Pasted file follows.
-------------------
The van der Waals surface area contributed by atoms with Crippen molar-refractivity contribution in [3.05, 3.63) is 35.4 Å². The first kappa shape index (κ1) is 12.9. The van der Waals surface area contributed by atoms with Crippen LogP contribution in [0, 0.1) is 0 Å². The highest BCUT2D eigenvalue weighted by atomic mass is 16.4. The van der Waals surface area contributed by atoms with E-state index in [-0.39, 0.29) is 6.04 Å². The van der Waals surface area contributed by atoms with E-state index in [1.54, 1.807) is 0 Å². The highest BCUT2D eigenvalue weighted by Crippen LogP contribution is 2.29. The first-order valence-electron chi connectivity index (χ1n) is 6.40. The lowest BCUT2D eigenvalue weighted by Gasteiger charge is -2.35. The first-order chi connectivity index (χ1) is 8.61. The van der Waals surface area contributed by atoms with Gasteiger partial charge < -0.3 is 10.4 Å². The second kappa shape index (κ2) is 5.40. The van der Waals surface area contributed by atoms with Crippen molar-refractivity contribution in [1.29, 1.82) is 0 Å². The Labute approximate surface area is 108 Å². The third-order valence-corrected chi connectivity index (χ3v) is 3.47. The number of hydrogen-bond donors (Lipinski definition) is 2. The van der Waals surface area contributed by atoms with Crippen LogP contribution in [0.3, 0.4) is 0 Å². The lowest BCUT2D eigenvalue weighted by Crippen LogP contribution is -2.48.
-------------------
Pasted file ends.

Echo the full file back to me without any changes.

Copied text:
The van der Waals surface area contributed by atoms with Crippen molar-refractivity contribution in [3.05, 3.63) is 35.4 Å². The first kappa shape index (κ1) is 12.9. The van der Waals surface area contributed by atoms with Crippen LogP contribution in [0, 0.1) is 0 Å². The highest BCUT2D eigenvalue weighted by atomic mass is 16.4. The van der Waals surface area contributed by atoms with E-state index in [-0.39, 0.29) is 6.04 Å². The van der Waals surface area contributed by atoms with E-state index in [1.54, 1.807) is 0 Å². The highest BCUT2D eigenvalue weighted by Crippen LogP contribution is 2.29. The first-order valence-electron chi connectivity index (χ1n) is 6.40. The lowest BCUT2D eigenvalue weighted by Gasteiger charge is -2.35. The first-order chi connectivity index (χ1) is 8.61. The van der Waals surface area contributed by atoms with Gasteiger partial charge < -0.3 is 10.4 Å². The second kappa shape index (κ2) is 5.40. The van der Waals surface area contributed by atoms with Crippen molar-refractivity contribution in [1.29, 1.82) is 0 Å². The Labute approximate surface area is 108 Å². The third-order valence-corrected chi connectivity index (χ3v) is 3.47. The number of hydrogen-bond donors (Lipinski definition) is 2. The van der Waals surface area contributed by atoms with Crippen LogP contribution in [0.3, 0.4) is 0 Å². The lowest BCUT2D eigenvalue weighted by Crippen LogP contribution is -2.48.